Kansas Squatters’ Rights & Adverse Possession Laws - 2024

Introduction to Squatters Rights in Kansas  

Squatting refers to occupying an abandoned or vacant property without the permission of the owner. Squatters may temporarily live on the property or attempt to claim legal ownership through adverse possession.

Adverse possession, sometimes referred to as "squatters rights", is a legal principle that allows a person to acquire title to a property they do not own by continually occupying it for a certain period of time. In Kansas, squatters can make an adverse possession claim after occupying a property continuously for 15 years.  

The concept of adverse possession dates back hundreds of years to English common law. It was initially conceived as a way to make sure land was put to productive use. The thinking was that if an owner neglected their property and allowed others to occupy it without objection for many years, the owner had effectively abandoned the land. Allowing the squatters to gain legal rights prevented the land from being unused.

Over time, squatters rights laws have evolved and today all 50 states have some form of adverse possession on the books. However, the time periods and qualifying criteria differ from state to state. In Kansas, a squatter who meets the legal requirements can take ownership of property that would otherwise sit vacant and unused for years.

In order to make an adverse possession claim for a property in Kansas, a squatter must meet several requirements. The occupation and possession must be:

  • Continuous for 15 years 
  • Open and notorious  
  • Exclusive  
  • Hostile or adverse to the legal property owner

The occupation of the property can initially be illegal, such as trespassing, but the squatter must maintain open, continuous, and exclusive possession for 15 years in order to be eligible to legally claim adverse possession. 

Kansas adverse possession law requires the squatter to reside on the property for the entire 15-year period, without absence, in order to fulfill the continuous occupation requirement. They must use the property as an owner would, by living in a house, farming land, using storage structures, etc.

The possession must be open and notorious to satisfy the legal requirements. This means the squatter must occupy and use the property without attempting to hide their presence. Paying utilities and taxes in their own name, doing repairs and improvements, and otherwise acting like a property owner demonstrates open and notorious possession.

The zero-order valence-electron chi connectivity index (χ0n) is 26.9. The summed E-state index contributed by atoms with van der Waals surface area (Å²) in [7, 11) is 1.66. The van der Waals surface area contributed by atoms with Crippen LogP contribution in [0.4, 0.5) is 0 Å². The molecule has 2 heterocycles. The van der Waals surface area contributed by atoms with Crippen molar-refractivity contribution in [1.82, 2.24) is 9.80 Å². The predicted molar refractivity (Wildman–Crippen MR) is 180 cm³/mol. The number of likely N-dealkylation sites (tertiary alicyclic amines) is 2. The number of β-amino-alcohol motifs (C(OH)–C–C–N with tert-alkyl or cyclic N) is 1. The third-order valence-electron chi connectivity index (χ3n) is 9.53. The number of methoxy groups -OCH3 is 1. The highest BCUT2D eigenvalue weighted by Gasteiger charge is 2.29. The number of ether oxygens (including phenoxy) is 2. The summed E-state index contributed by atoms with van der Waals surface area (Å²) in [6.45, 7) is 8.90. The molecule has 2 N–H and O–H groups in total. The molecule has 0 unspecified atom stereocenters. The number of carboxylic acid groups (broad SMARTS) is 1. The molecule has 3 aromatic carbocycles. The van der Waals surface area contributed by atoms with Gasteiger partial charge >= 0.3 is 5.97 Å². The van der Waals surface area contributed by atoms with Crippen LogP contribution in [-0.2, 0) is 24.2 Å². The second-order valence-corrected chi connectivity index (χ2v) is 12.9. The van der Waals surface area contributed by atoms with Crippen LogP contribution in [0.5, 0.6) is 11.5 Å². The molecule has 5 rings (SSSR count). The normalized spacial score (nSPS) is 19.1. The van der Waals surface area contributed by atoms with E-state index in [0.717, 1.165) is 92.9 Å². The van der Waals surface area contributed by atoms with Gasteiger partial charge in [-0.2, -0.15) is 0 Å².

The squatter can't share possession with strangers, the legal owner, or others during the 15-year period. Exclusive possession means they alone act as owner and exclude all others from the property. This helps prove there was no permission given and their occupation has been hostile against the interests of the true owner.

Importantly, the squatter must pay all property taxes for the full 15 years they are in possession of the property. They must also make valuable improvements by building or repairing structures, maintaining the land, etc. These requirements help prove they have been acting as the true property owner.

To gain legal title to a property through adverse possession in Kansas, a squatter must file a lawsuit to quiet title after occupying the land continuously for 15 years. 

Filing a quiet title action requires submitting extensive proof to the court evidencing that the squatter has met all of the legal requirements for adverse possession. This includes:

  • Proof of actual, open, notorious, exclusive and hostile possession for the full 15-year period.
  • Evidence of paying all property taxes on the land for 15 consecutive years.
  • Documentation showing valuable improvements made to the property.

Once the squatter provides adequate proof meeting all legal requirements, the court will award them legal title and ownership rights to the property through adverse possession. The court essentially transfers title from the legal owner to the squatter.

At this point, the squatter gains full ownership rights equivalent to a standard deed transfer. The adverse possession judgment acts as the legal mechanism for acquiring valid title.

Paying Taxes to Establish Squatters Rights  

One of the legal requirements for adverse possession in Kansas is that the squatter must pay all property taxes on the land during the continuous 15-year occupancy period. Paying taxes helps the squatter establish and maintain ownership rights over time.

Kansas courts have ruled that the payment of taxes, or lack thereof, can be a deciding factor when determining if adverse possession rights are valid. The squatter must ensure the property taxes are paid in full and remain current throughout the 15-year possession. Delinquent tax bills or lapses in payment could complicate an adverse possession claim down the line.

The tax records also serve as documentation to help prove continuous possession of the property. If the squatter pays taxes on the land for the full 15-year period, it demonstrates they have occupied the property exclusively during that time. Property owners can also use tax records to challenge an adverse possession claim if the squatter was not paying taxes on the land.

Overall, keeping up with property tax payments is a critical step for squatters in Kansas seeking to take legal ownership of an abandoned property through adverse possession. The tax records help verify they have met the continuous occupancy requirement over the 15-year time frame.